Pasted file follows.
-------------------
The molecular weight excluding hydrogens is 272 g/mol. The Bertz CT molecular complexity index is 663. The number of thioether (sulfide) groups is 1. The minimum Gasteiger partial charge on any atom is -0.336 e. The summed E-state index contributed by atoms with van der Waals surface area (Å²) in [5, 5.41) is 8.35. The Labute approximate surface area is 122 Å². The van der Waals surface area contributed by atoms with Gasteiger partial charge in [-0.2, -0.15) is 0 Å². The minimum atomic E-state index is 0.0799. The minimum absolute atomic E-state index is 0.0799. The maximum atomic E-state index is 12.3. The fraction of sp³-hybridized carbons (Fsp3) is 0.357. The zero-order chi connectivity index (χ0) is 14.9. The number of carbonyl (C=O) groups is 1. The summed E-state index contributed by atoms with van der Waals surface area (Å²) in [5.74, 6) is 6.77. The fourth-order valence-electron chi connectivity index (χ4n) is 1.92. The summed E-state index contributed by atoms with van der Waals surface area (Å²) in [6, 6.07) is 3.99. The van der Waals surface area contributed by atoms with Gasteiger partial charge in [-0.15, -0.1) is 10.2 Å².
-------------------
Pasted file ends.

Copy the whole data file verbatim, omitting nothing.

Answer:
The molecular weight excluding hydrogens is 272 g/mol. The Bertz CT molecular complexity index is 663. The number of thioether (sulfide) groups is 1. The minimum Gasteiger partial charge on any atom is -0.336 e. The summed E-state index contributed by atoms with van der Waals surface area (Å²) in [5, 5.41) is 8.35. The Labute approximate surface area is 122 Å². The van der Waals surface area contributed by atoms with Gasteiger partial charge in [-0.2, -0.15) is 0 Å². The minimum atomic E-state index is 0.0799. The minimum absolute atomic E-state index is 0.0799. The maximum atomic E-state index is 12.3. The fraction of sp³-hybridized carbons (Fsp3) is 0.357. The zero-order chi connectivity index (χ0) is 14.9. The number of carbonyl (C=O) groups is 1. The summed E-state index contributed by atoms with van der Waals surface area (Å²) in [5.74, 6) is 6.77. The fourth-order valence-electron chi connectivity index (χ4n) is 1.92. The summed E-state index contributed by atoms with van der Waals surface area (Å²) in [6, 6.07) is 3.99. The van der Waals surface area contributed by atoms with Gasteiger partial charge in [-0.15, -0.1) is 10.2 Å².